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The past couple days we’ve had a chance to peek inside of the ministries of Josh and Kurt, and look at a few failures and what was learned from them. Fortunately for me, as I sit and write to you today, I’ve never experienced the embarrassment, guilt, and paralyzing terror of making a mistake in ministry… Okay, that is so not true!

As I’m sure we’re all aware, failure is always lurking in the shadows, looking for an opportunity to strike. And as we’ve seen there are lessons to be learned from them for sure. Here are some of my takeaways from my multiple mistakes, and a few things I try to ensure comes out of them… Unless, of course, I fail to walk through these steps.

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Own it—Yes, I messed up; no one forced me into this failure. I’m not a victim of circumstance. I failed. Shifting blame, pretending it didn’t happen, or sweeping the consequences under the rug will only serve to shoot holes in your credibility. In the end you come off as an elitist. Be real, be a grown up, and own it.

Make it right—This may be even tougher than owning it. Swallow your pride and make it right. There are a number of times I’ve either stood one-on-one, or even in front of the whole group during a youth service, called myself out, and made it right when the situation called for it. It’s tough, but being vulnerable and transparent to your students, volunteers, and parents creates deeper community, and opens opportunity for them to share their failures with you in the future.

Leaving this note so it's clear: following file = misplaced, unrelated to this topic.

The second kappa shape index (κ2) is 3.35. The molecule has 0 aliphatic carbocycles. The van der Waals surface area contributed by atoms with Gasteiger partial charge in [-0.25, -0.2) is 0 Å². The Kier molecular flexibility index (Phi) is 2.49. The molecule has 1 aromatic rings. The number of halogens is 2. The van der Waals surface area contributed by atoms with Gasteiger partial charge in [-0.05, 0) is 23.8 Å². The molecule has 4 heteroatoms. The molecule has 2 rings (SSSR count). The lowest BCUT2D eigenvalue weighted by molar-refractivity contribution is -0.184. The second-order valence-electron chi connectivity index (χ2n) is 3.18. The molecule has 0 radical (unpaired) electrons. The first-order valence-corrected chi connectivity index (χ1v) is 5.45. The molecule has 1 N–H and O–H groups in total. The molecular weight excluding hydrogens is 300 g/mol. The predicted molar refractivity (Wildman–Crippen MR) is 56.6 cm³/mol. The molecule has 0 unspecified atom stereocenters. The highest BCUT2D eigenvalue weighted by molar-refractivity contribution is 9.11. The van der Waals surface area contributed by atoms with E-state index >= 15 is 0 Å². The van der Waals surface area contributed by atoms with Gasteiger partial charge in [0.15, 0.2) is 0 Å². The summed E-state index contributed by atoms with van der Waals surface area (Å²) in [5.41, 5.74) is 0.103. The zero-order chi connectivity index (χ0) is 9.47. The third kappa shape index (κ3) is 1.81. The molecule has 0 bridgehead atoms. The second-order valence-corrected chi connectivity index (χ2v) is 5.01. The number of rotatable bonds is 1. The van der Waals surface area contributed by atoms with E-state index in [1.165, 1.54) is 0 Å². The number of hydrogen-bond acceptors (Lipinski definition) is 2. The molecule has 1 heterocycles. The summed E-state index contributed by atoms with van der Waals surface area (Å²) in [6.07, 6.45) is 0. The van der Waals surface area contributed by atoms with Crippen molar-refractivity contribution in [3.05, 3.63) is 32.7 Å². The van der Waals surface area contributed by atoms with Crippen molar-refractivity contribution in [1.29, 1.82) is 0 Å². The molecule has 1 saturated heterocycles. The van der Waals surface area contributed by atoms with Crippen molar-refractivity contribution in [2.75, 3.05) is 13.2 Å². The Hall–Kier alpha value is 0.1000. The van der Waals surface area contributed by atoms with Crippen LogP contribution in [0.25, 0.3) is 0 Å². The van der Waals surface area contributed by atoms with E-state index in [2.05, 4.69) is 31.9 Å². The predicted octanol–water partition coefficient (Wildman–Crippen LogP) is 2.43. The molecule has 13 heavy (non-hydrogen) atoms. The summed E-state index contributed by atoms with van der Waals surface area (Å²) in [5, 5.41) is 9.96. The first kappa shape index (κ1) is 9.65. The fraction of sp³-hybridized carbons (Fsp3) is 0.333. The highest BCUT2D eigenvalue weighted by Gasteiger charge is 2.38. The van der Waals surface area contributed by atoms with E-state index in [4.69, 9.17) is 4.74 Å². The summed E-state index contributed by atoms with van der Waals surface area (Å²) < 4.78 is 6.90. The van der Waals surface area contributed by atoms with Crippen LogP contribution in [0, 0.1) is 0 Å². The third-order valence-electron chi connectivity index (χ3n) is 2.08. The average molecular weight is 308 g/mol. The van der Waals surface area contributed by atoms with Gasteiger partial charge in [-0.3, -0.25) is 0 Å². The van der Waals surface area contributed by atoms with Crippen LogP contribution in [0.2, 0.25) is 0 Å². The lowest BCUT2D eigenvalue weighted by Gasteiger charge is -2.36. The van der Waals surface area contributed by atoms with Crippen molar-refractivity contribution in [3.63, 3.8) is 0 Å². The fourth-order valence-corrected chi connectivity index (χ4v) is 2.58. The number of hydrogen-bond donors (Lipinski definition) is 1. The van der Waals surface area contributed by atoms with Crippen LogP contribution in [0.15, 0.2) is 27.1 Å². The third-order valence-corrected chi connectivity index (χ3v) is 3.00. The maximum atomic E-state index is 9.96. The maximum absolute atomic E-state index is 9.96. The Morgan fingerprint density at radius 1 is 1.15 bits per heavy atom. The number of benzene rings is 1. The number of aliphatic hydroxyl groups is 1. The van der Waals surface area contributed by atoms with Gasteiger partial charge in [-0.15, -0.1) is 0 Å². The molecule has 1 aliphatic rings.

Learn from it—Whether it’s putting plans and procedures in place to prevent, or taking action to minimize these failures in the future, or coming to a deeper understanding of yourself and your ministry, we often learn more from our failures than our successes. So take time in the aftermath and learn from your failures.

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A 6-week Christmas Series for YOU!
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Failure is often associated with ineptness, carelessness, falling short, and letting others down. But failure is, and should be viewed as, an opportunity to learn and grow. More importantly, failure should remind us of our constant need for Christ; without his grace we would be left to our own righteousness, and we all know what that looks like.

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